Word Count: 500
Xander stumbled out of the bedroom, limping a little from the previous night’s exertions. Not that he was complaining, mind: any lingering discomfort was a small price to pay for the pleasure that had produced it.
Spike was in the kitchen, face hidden behind the morning paper, arm lifting and lowering in a familiar mug-to-mouth motion. Xander paused for a moment, waiting for Spike to acknowledge his presence. He wouldn’t, of course. The maneuver was routine by now; some Art of War bullshit intended to prove who, exactly, was the alpha in this thing; to ram home the point that Spike didn’t give a toss, while Xander did. Over time, the performance had become less and less convincing, given that during these stand-offs, Xander could practically feel the guy yearning to speak. But with Spike, everything had to be a challenge, a contest, a hostile dance.
“Morning,” Xander said, and Spike flung the paper to the floor, pages scattering. Victory.
“He rises,” was Spike’s reply. An unspoken at last hovered at the end of the sentence, like a reluctant ghost. Or so Xander liked to believe.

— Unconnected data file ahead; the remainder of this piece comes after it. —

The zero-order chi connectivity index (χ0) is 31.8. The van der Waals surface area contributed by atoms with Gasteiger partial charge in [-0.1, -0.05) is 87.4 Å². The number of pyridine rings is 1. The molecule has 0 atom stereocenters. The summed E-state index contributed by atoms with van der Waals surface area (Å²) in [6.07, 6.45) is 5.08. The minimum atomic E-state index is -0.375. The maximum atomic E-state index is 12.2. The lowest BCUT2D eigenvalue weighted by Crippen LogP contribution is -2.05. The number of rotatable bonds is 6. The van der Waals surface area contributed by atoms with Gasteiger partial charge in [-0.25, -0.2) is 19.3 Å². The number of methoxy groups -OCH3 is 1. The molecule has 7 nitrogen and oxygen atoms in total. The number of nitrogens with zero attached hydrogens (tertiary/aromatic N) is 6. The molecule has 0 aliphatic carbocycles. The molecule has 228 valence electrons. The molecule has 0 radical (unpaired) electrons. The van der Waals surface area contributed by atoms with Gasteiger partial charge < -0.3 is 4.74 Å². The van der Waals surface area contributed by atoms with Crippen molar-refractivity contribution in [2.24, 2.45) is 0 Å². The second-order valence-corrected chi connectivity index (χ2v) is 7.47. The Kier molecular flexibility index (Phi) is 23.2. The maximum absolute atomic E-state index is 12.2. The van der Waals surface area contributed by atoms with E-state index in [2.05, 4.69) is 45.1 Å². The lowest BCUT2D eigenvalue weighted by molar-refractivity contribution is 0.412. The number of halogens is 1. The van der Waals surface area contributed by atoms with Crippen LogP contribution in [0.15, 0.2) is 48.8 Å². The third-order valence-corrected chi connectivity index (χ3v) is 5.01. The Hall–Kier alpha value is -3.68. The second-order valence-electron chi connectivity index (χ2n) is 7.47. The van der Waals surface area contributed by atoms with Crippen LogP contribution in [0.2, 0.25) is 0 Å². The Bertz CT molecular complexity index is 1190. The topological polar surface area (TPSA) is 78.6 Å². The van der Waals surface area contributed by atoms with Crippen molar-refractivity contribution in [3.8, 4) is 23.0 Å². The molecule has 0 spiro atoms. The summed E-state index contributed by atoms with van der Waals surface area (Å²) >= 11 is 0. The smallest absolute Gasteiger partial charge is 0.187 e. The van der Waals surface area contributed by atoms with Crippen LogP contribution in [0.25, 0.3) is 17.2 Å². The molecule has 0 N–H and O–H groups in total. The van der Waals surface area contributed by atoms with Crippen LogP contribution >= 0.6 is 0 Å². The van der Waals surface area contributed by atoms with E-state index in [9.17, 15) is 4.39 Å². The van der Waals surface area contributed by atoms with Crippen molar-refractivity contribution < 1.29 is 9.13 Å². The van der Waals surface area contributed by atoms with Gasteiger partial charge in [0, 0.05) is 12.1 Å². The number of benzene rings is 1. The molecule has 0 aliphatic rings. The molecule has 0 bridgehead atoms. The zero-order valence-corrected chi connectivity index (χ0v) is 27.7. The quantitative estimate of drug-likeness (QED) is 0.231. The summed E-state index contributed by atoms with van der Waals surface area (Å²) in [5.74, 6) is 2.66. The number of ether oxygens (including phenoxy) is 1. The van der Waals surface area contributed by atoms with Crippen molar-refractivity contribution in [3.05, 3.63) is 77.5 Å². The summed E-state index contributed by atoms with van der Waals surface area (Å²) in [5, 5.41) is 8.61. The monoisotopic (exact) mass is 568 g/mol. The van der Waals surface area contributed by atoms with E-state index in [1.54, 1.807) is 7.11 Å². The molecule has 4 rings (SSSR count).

Spike raised the mug again, polishing off the dregs of his breakfast. When he finished, a jaunty little blood mustache was perched atop his lip. Xander found himself trapped between the urge to giggle, and the urge to hurl. Which summed up life with Spike in a nutshell. The guy worshipped at the altar of contradiction.
He’d cling to Xander for days, a persistent, noisy shadow, planting himself in the apartment, tagging along on patrol, lurking obtrusively wherever Xander wandered. Then, without warning, he’d vanish, returning after a wordless, worrisome week, seething over some unnamed indignity, stomping muddy bootprints into the rug and stubbing out cigarettes on the armchair. Some days, Xander came home to eager blowjobs and Thai takeout: others, to rifled drawers, and money gone missing. Spike would spend a night spooning Xander as they dozed, chest to back, cool lips to warm nape, arms and legs entangled; the next, he’d boycott the bedroom, drinking and smoking and blasting music at sleep-precluding volumes. A genial ping-pong match of harmless, teasing banter would turn suddenly vicious, Spike slamming unprovoked insults his way, typically featuring the word loser, and backed up by evidence that cut sharply to the bone.
It was hard to get a handle on how you felt about a guy like that; impossible to know where you stood. Being with Spike was a messy business: frustrating and disappointing, yeah; but exhilarating, too, if Xander was honest with himself. He’d described it to Willow once, as a rollercoaster ride. “A toxic cycle,” she’d corrected, with a disapproving shake of her head.
She was right, of course, but only in part. Willow didn’t see the whole picture.
Like the times when he’d catch Spike gazing at him, with eyes that said, you’re my whole world.
What choice did you have, when your guy looked like that?
None, but to fall in love.